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AMD's Ryzen 7 2700 CPU reviewed


Eight Zen+ cores come to 65 W

AMD's Ryzen 7 2700X has proven itself an impressive range-topper for the second generation of Ryzen CPUs, but that chip's 105-W TDP and attendant cooling requirements aren't the right fit for every PC. On one end of the spectrum of PC enthusiasm, small-form-factor systems and low-noise builds want a lower-TDP chip that can be cooled using slimmer hardware than AMD's own Wraith Prism.

On the other end, overclockers  who are going to shelve or sell the AMD stock cooler probably don't want to shell out for the Ryzen 7 2700X's stock-clocked smarts and fancy heatsink. AMD's Precision Boost logic goes out the window when one overclocks any Ryzen part, so those folks likely just want a Ryzen chip that will get out of the way and let them pursue peak all-core clock speeds. In our experience, Ryzen CPUs all tend to overclock about the same, too, so it's not worth paying extra for a top-end model when a cheaper part will likely respond to tuning in a similar fashion.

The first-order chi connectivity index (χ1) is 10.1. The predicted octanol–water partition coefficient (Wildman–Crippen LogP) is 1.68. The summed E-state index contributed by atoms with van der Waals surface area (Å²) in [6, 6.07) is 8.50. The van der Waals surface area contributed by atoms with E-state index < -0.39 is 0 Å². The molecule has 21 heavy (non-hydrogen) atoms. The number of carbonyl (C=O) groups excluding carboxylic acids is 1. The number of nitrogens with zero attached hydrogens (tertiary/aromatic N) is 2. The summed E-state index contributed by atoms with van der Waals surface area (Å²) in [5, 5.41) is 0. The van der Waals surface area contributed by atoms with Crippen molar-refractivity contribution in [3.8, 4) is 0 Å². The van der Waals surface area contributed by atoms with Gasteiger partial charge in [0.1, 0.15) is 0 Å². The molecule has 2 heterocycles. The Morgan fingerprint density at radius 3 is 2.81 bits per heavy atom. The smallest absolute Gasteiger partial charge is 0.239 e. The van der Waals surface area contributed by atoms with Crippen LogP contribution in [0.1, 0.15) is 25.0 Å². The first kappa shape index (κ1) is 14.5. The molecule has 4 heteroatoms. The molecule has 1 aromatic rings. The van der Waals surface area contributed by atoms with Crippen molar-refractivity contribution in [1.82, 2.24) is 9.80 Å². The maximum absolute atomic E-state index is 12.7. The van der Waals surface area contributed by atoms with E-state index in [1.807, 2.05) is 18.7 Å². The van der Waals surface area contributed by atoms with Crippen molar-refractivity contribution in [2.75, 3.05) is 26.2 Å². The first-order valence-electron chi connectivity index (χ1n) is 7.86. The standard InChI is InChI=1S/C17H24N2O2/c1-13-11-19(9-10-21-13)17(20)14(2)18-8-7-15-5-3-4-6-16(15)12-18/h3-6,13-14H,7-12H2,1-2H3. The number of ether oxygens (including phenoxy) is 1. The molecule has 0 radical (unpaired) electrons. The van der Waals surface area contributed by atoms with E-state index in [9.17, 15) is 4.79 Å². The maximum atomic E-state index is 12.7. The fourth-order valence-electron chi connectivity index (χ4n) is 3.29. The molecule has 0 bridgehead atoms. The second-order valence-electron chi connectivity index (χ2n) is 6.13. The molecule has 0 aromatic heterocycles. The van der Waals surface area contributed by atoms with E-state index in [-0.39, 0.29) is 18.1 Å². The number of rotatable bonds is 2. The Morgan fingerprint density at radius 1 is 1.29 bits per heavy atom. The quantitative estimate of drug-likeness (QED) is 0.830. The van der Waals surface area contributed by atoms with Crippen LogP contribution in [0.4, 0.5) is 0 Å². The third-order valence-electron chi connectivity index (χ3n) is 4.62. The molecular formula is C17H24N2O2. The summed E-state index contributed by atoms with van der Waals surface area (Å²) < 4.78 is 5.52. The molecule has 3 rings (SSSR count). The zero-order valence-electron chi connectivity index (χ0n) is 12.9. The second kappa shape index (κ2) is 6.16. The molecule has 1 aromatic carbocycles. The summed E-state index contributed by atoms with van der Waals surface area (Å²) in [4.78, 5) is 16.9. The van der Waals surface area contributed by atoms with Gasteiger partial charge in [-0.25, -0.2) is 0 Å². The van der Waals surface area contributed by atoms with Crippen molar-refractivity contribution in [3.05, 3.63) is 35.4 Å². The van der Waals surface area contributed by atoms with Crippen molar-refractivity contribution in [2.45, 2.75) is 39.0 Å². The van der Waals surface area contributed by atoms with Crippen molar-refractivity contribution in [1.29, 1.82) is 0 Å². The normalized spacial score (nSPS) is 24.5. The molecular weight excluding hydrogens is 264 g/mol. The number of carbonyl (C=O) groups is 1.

Enter the 65-W Ryzen 7 2700. This non-X chip benefits from all the improvements of moving to GlobalFoundries' improved 12LP lithography process, including better-performing transistors and improved cache and memory latency compared to first-generation Ryzen parts. The Ryzen 7 2700 also gets the improved, finer-grained Precision Boost 2 voltage-and-frequency-scaling logic that governs the Ryzen 7 2700X. That's especially important for getting the maximum performance out of the tightly-constrained thermal envelope the 2700 needs to work in at stock speeds.


A representation of the behavior of Precision Boost 2 on Ryzen second-gen CPUs. Source: AMD

Extracting the maximum performance from its thermal envelope isn't the only challenge facing the lower-power Pinnacle Ridge part. When the Ryzen 7 1700 first launched, it established an attractive entry point for eight-core Summit Ridge chips at $329. To get better stock-clocked performance, one had to shell out $399 for the Ryzen 7 1700X or $499 for the Ryzen 7 1800X. Neither of the first Ryzen 7 X-marked parts included a cooler in the box, either, while the Ryzen 7 1700 included AMD's capable Wraith Spire heatsink. That made the Ryzen 7 1700 an attractive value.